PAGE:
Jeff Tweedy's March 25 show at the Rialto is a three-fer debut. He'll perform his first solo set here, having bypassed Tucson on previous tours without his Wilco bandmates. Openers The Minus 5 perform songs from their March 10 release, Dungeon Golds. And Tweedy's most recent project, Tweedy, with his 19-year-old son Spencer, visits Tucson in support of their September 2014 double-disc debut, Sukierae.
Sukierae? It's a pet name for Tweedy wife and mom Sue Miller, and the record was a family affair—a tribute and a kind of response to the months-long family ordeal that traced her illness through a diagnosis of a rare form of non-Hodgkins lymphoma, now hoped to be in remission. Even Spencer's younger brother Sammy is listed in the credits. "He was very forthcoming with his opinion every day on his way to school with my dad," Spencer said in a phone interview.
That the family would generate a band was never a foregone conclusion. Spencer says he never took it for granted that he would play drums for his dad, but he started playing for the joy of it when he was 5 or 6. When he was 7 he started a band with his school chum, guitarist and singer songwriter Henry Mosher. That band, the Blisters, eventually outgrew birthday parties to earn opening slots at some of Chicago's best known venues and festivals. Spencer says they still play together when they're all in town, a circumstance that's getting rarer. "We have done quite a bit of touring for Sukierae. We were actually in Europe a couple of weeks ago. We played some shows in Spain and then the UK. In 2014 we played 40 shows or something." Living the dream. With dad.
Early on, Spencer got a couple of drum lessons, of sorts, from Wilco's Glenn Kotche. "He taught me how to read musical notation," Spencer says "and he also taught me how to drum roll properly." Spencer was six at the time. Today he credits DePaul University jazz master Jeff Fortin, his grade school drum teacher, with honing his chops. "I wasn't really intent on learning the super technical aspects of drumming, but I really wanted to grow as a drummer creatively," Spencer says. "He just showed me different music rhythm patterns from cultures around the world, especially Latin American Cultures." Since then, he says, "I just had an appetite for musical exploration, and not just mechanical exploration of the instrument." That said, he knows plenty about the mechanics, and speaks of them enthusiastically in a recent drum demo for Chicago Drum Exchange.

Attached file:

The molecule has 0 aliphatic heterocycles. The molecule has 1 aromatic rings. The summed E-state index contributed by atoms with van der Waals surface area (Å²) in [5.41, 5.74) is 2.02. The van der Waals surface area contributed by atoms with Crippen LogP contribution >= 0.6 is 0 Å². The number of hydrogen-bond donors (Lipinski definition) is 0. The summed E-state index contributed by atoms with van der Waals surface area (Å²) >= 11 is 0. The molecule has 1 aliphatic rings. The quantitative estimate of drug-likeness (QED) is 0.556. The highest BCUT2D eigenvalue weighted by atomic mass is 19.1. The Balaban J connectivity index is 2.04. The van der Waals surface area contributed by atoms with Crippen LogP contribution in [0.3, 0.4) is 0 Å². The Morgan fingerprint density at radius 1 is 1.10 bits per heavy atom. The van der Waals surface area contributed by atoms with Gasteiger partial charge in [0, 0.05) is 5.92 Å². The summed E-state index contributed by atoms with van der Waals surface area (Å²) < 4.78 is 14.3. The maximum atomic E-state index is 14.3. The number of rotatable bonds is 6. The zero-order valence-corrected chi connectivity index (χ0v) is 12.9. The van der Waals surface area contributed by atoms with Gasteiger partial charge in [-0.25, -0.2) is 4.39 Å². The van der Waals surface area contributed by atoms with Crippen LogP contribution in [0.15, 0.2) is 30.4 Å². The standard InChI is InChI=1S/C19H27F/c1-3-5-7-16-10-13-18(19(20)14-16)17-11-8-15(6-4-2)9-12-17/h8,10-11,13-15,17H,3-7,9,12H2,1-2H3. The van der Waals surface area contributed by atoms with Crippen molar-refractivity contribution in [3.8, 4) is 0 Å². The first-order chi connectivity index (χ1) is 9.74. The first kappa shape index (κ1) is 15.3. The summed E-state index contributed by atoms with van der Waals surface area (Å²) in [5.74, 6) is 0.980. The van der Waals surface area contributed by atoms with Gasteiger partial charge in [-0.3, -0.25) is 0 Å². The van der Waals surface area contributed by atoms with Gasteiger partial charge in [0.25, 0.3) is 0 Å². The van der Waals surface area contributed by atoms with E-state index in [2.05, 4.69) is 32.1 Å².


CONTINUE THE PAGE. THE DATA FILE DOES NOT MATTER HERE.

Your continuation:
Spencer's recording debut was on his dad's second collaboration with gospel-pop icon Mavis Staples, "One True Vine." Released in June of 2013, it had wrapped in 2012. Even then, Spencer says, he wasn't expecting his dad's invitation to begin recording the new songs that made their way onto "Tweedy."
That 20-song collection of personal and musical poetry is as diverse as any anthology, but songs are stripped down to an intimate energy, now noisy, now secret, now rollicking, anxious or bantering. Jeff Tweedy told NPR that "Pigeons" is based on a song he wrote as a child, but in it, he could be talking about his sons, "Now that you're older/now that you're grown." "World Away" has an unexpected jazzy/bluesy/Caribbean-y jazz tempo. "Flowering" seems to be about exactly that. There are songs that could be about his wife, and about how important a family is to cling together in hard times. And there is "Nobody Dies Anymore" with a buried tweak about keeping in touch, "Sister don't you know me no more/she calls me once every summer."
Asked how he thinks the Tweedy material differs from Wilco songs, Spencer says, "I think the difference comes out in the recording process." He's referring to the much larger number of players on a Wilco record. But he adds, "I know from talking about it and watching him practice, they all come from the same place. They all start the same way, just with my dad and an acoustic guitar."
Besides light touches of backing vocals by Jesse Wolfe and Holly Laessig of Lucius, just three players are credited in Tweedy's 20 tracks: Jeff, Spencer, and Minus 5 mastermind Scott McCaughey, formerly of the Young Fresh Fellows and R.E.M. Dungeon Golds is McCaughey's tenth album under the Minus 5 moniker, an umbrella for about a dozen part-time collaborators, including Jeff Tweedy. Other Minus 5'ers Peter Buck (R.E.M., The Baseball Project), Linda Pitmon (The Baseball Project, Golden Smog) and Michael Giblin (The April Skies) will join McCaughey for the opening set at the Rialto show. Per the press release, "Dungeon Golds includes 12 tracks culled from three of the five-LP-only limited edition (750 copies) Record Store Day 2014 boxed set, Scott The Hoople In the Dungeon of Horror." Nerd alert: Collect them all!
On the phone, Spencer Tweedy seems chill to the bone, as nice and easy-going as it gets, and likely always a "refugee/ of the very high strung," as in the Tweedy song, "Low Key." "That's a really fun song," he says, "a definite stand out for me." It's a little hard to figure, then, how he mustered the passion to take on such an icon of American music as Neil Young. He led off a recent article for the Talkhouse blog, an online salon for musicians talking about music, by referring to Young as an “out of touch motherfucker” as compared to “Run the Jewels 2,” which he calls “the modern face of protest.” It must be said that, an articulate blogger since age 12, he defended the hell out of it.
Asked if the audience might expect any covers in the Rialto set, he mentions a song by the late Diane Izzo, a Chicago singer-songwriter, and songs from the albums his father produced for Mavis Staples. “I’m trying to think,” he says. “We’ve done Neil Young, lately.” It’s Young’s opinion-free 1969 country weeper, “The Losing End.”